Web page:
OK, so I’ve been interested in the ‘student voice and choice’ thing since connecting with fellow DEC teacher Neil Farra. He has been working hard to transform his students’ perceptions of school and learning with his Project REAL. He’s having great success and I’m sure it’s a project you will hear more about in the future.
A little while back I had a bit of a teacher existential crisis after chatting with Neil about his ideas about education – you can read my lamenting here. Whilst hindsight tells me I was wrong to get so stressed about my PBL, I have been looking forward to the time when my Year 10 class are ready to begin taking a more active role in designing our projects.
I’m taking it slow because I don’t want to overwhelm my students and force them to regress back to the safety net of spoon-feeding and passive learning.
First of all, I gave my students a lesson in crafting a driving question. Using my whole class instruction method I reminded them of the purpose of a DQ and the driving questions they had already tackled this year. I explained the focus of our current project (looking at representations of the individual and authority relationship in texts), showed them the outcomes for the project allocated by our faculty and told them about the final product (a short film text) and presentation. I then showed them how the Tubric can be used to assist in writing a question and gave them a tubric sheet and a piece of A3 paper on which to draft their own DQ. You can see a video explaining the Tubric and DQs below:
I gave the students ten minutes to write a DQ in self-selected teams. During this time I went around to each group and gave assistance and feedback where necessary. After 10 minutes each team hopped up in front of the class and presented their DQ. Whilst they presented I typed each DQ into an edmodo poll. Once all presentations were over, students went and voted for their favourite DQ. Here is a screen shot of the poll in process so you can see the students’ DQs. I was really pleased with their questions!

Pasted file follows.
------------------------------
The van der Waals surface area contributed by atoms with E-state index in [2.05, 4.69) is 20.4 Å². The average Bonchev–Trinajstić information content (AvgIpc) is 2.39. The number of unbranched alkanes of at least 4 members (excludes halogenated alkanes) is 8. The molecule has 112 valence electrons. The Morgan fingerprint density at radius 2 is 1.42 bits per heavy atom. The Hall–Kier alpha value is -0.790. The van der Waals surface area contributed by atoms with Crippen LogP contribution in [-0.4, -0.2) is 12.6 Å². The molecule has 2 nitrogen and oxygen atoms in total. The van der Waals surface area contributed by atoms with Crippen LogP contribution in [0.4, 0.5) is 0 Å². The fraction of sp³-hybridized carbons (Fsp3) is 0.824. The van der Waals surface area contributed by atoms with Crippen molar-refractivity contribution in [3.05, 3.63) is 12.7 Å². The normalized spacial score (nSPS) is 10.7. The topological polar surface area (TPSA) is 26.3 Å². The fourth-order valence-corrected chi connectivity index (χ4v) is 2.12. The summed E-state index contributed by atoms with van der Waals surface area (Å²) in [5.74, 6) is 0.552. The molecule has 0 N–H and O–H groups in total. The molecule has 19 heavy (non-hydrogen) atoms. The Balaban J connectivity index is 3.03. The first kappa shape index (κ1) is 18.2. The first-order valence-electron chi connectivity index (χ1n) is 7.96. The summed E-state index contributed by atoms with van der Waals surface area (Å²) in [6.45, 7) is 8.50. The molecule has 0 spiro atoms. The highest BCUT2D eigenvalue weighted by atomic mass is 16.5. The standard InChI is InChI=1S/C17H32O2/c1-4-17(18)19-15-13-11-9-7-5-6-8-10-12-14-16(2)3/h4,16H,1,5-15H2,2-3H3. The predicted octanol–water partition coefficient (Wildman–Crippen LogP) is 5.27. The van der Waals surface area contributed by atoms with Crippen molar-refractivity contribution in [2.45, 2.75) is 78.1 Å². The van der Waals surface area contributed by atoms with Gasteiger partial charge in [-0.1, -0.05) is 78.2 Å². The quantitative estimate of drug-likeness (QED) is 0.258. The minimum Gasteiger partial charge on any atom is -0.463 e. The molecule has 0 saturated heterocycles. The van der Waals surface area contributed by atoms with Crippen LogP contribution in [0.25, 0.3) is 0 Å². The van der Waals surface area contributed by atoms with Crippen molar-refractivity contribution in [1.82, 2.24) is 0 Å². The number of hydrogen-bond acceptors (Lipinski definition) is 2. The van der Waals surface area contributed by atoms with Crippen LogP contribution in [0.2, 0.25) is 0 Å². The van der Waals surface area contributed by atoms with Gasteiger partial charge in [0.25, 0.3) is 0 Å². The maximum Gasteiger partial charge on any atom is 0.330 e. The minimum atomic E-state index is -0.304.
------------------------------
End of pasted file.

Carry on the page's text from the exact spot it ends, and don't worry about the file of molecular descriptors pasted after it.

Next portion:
After a bit of negotiation we selected this as our DQ:
How can we make a film for an online community to change people’s view on individuals and authority?
The second element that I wanted to introduce student autonomy in was team arrangements. I had students nominate peers they believed would be good team leaders. I asked them to post their nominations as a direct post to me on edmodo. I then selected five of these nominations to be team leaders and posted their names to the class’s edmodo group wall. Students then were to select a team leader they wished to work with and post this selection as a direct post to me on edmodo. This worked OK but we had quite a few students absent from class for this activity. (NOTE: Today when the students returned I got them to put their name up on the whiteboard under the team leader names. It worked pretty well but I think it would have been better to continue with the private edmodo method to avoid any awkward situations where students felt obliged to select their close friends over more suitable team leaders. Looks like there is still some unlearning to go for Year 10!)
Alright … so that was my introduction to student-voice in PBL. It was pretty good, I thought.